Roasted Fennel Paté

— by Sarah Melamed

Every year in March, Israel becomes a festival of colors, with thousands of species participating in the biggest bloomfest in the country. Except for wild fennel — it celebrates in its own time. In the summer, the slender stalks hold dainty yellow parasols against the harsh sun. The land is parched. The only remaining vegetation sulks in the shadows, jealously guarding the little moisture available. Fennel does just the opposite: growing upward to more than two meters of height, while everything else shrinks within itself waiting for the first rains.

By the autumn, it dies back, leaving a curious cemetery of dried vertical twigs. Feathery fronds appear in spring, growing adamantly from the remains of the previous year. As with many drought-resistant plants, its morphology changes drastically throughout its life cycle, from delicate tufts, to long spindly leafless stems. The flavor also undergoes a subtle transformation: form sweet licorice in the early days, to deeply aromatic anise as the season progresses.

Roasted Pate recipe after the jump.
Fennel is a hardy plant, that proliferates well in neglected fields and roadsides. Landscapers take advantage of these characteristics, and pair it with rosemary and olive trees to beautify the national highways. In Israel, it is grown commercially like elsewhere in the Mediterranean and Levant. Although originally a winter crop, new cultivars, such as Victorio, grow well throughout the year and cover about 15,000 acres, from the Negev Desert to the Galilee.

Last summer, I gathered the flowers and sprinkled it over buttered bread. The bulbs can be eaten fresh — sliced thinly and doused liberally with lemon juice. They provide a lovely complexity to Dauphine cream, whether paired with potatoes or on its own. The Israeli Arabs mix it with lentils and herbs for a hearty salad. On hiking trips, I pick a few young leaves along the trails and eat them as I walk.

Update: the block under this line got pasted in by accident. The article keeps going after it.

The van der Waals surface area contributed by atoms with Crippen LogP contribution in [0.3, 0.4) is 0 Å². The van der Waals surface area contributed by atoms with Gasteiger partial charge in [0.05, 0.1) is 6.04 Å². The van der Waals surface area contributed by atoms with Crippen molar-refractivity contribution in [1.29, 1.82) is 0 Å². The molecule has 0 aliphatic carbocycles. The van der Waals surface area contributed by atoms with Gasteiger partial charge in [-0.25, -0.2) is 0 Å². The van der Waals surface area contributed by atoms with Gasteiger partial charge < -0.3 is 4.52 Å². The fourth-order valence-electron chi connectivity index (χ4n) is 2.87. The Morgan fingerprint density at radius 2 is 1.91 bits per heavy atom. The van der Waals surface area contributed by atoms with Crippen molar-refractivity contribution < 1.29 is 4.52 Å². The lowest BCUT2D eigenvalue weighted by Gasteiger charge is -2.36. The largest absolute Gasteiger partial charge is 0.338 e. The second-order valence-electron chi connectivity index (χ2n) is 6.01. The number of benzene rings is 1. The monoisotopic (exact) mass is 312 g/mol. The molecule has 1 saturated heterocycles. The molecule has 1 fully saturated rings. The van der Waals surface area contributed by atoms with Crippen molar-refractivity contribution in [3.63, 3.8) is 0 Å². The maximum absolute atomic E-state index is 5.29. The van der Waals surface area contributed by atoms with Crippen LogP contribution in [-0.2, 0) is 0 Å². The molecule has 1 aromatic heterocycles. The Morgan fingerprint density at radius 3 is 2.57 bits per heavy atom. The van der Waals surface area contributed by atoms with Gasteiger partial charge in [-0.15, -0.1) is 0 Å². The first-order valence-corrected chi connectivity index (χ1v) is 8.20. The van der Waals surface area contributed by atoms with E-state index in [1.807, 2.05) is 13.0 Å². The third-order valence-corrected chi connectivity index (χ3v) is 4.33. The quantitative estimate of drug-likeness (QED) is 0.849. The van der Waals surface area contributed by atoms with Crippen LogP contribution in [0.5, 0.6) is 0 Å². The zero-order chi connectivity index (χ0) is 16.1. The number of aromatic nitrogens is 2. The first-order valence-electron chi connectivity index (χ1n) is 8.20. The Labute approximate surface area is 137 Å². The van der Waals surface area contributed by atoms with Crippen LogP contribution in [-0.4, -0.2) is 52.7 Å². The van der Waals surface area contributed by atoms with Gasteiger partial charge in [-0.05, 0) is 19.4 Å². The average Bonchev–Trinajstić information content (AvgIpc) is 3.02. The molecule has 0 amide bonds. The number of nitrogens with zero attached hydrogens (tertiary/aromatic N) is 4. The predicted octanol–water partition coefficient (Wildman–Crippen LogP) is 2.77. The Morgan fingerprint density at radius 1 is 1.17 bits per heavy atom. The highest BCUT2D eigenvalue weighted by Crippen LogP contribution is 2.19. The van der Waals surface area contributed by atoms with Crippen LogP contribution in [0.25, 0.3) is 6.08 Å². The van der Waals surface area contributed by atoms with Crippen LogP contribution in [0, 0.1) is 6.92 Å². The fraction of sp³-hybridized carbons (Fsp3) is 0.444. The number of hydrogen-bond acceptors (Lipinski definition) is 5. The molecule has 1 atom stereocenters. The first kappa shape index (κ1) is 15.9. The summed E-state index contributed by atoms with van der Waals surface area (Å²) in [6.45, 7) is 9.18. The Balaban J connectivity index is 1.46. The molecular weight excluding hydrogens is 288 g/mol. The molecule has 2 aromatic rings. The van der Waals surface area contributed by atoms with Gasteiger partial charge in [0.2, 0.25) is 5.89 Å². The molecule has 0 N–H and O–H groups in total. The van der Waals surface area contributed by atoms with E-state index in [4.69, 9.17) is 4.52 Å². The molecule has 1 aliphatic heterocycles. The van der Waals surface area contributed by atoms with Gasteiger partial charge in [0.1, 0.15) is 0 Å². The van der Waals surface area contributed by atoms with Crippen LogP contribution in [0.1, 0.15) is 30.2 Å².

Roasted Fennel Pâté (Spread)

The fennel I used for this recipe was more fibrous than I had anticipated. The truth is that I bought them outside of their peak season (in the winter), so that should have been expected. Roasting did not soften them enough, but a quick churn in the food processor did the trick. I first made this with a dash of balsamic vinegar, but fennel has such a unique flavor that I prefer not to mask it.

  • 4 fennel bulbs
  • Olive oil for coating
  • Salt/pepper
  1. Preheat the oven to 350 degrees Fahrenheit.
  2. Clean the fennel bulb, and slice off the stems.
  3. Remove the outer layer if bruised and discolored.
  4. Cut the bulb into thick slices (about 1/2 inch).
  5. Sometimes, dirt remains wedged between the layers, so it is a good idea to wash the slices after cutting. Soaking in a bowl of water works well too.
  6. Arrange the fennel in a single layer on a baking tray, and drizzle with olive oil (a tablespoon, or a little more).
  7. With your hands, rub the oil over the slices, so they glisten. Sprinkle with salt and freshly ground pepper, and place in the preheated oven until they soften.
  8. Poke with a knife or a fork, and if it glides in smoothly, the fennel is ready.
  9. If the fennel begins to burn before it softens, reduce the oven temperature.
  10. Let cool.
  11. Place the fennel, and any of the olive oil remaining of the tray, in a food processor and blend until smooth — about the consistency of peanut butter.
  12. Add more olive oil if the fennel is too dry, and does not come together.
  13. Transfer into a serving dish.

Fennel paté works wonderfully along with other mezzes, such as hummus, tabouleh or labneh.

Sarah Melamed is the creator of Food Bridge. She lives in Israel, and loves exploring how food is a bridge that connects people to each other as they share it around a table.